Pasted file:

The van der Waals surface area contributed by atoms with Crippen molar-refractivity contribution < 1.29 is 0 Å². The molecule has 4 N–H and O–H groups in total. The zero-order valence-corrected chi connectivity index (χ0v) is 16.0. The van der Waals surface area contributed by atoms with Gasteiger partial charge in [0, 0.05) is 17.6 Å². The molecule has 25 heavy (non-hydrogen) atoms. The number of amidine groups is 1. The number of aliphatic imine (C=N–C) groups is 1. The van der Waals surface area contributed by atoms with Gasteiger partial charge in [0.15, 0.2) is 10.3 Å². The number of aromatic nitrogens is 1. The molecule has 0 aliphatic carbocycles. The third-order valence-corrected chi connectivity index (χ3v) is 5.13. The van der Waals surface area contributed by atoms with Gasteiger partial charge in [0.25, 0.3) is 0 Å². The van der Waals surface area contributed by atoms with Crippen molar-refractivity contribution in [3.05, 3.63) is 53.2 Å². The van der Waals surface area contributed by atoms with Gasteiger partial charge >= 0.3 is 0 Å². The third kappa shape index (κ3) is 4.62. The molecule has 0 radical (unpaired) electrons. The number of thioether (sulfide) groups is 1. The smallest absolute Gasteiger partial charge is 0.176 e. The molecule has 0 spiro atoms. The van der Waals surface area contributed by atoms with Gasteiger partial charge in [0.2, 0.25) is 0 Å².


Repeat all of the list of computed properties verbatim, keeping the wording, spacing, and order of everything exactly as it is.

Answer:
The van der Waals surface area contributed by atoms with Crippen molar-refractivity contribution < 1.29 is 0 Å². The molecule has 4 N–H and O–H groups in total. The zero-order valence-corrected chi connectivity index (χ0v) is 16.0. The van der Waals surface area contributed by atoms with Gasteiger partial charge in [0, 0.05) is 17.6 Å². The molecule has 25 heavy (non-hydrogen) atoms. The number of amidine groups is 1. The number of aliphatic imine (C=N–C) groups is 1. The van der Waals surface area contributed by atoms with Gasteiger partial charge in [0.15, 0.2) is 10.3 Å². The number of aromatic nitrogens is 1. The molecule has 0 aliphatic carbocycles. The third-order valence-corrected chi connectivity index (χ3v) is 5.13. The van der Waals surface area contributed by atoms with Gasteiger partial charge in [0.25, 0.3) is 0 Å². The van der Waals surface area contributed by atoms with Crippen molar-refractivity contribution in [3.05, 3.63) is 53.2 Å². The van der Waals surface area contributed by atoms with Gasteiger partial charge >= 0.3 is 0 Å². The third kappa shape index (κ3) is 4.62. The molecule has 0 radical (unpaired) electrons. The number of thioether (sulfide) groups is 1. The smallest absolute Gasteiger partial charge is 0.176 e. The molecule has 0 spiro atoms. The van der Waals surface area contributed by atoms with Gasteiger partial charge in [0.2, 0.25) is 0 Å².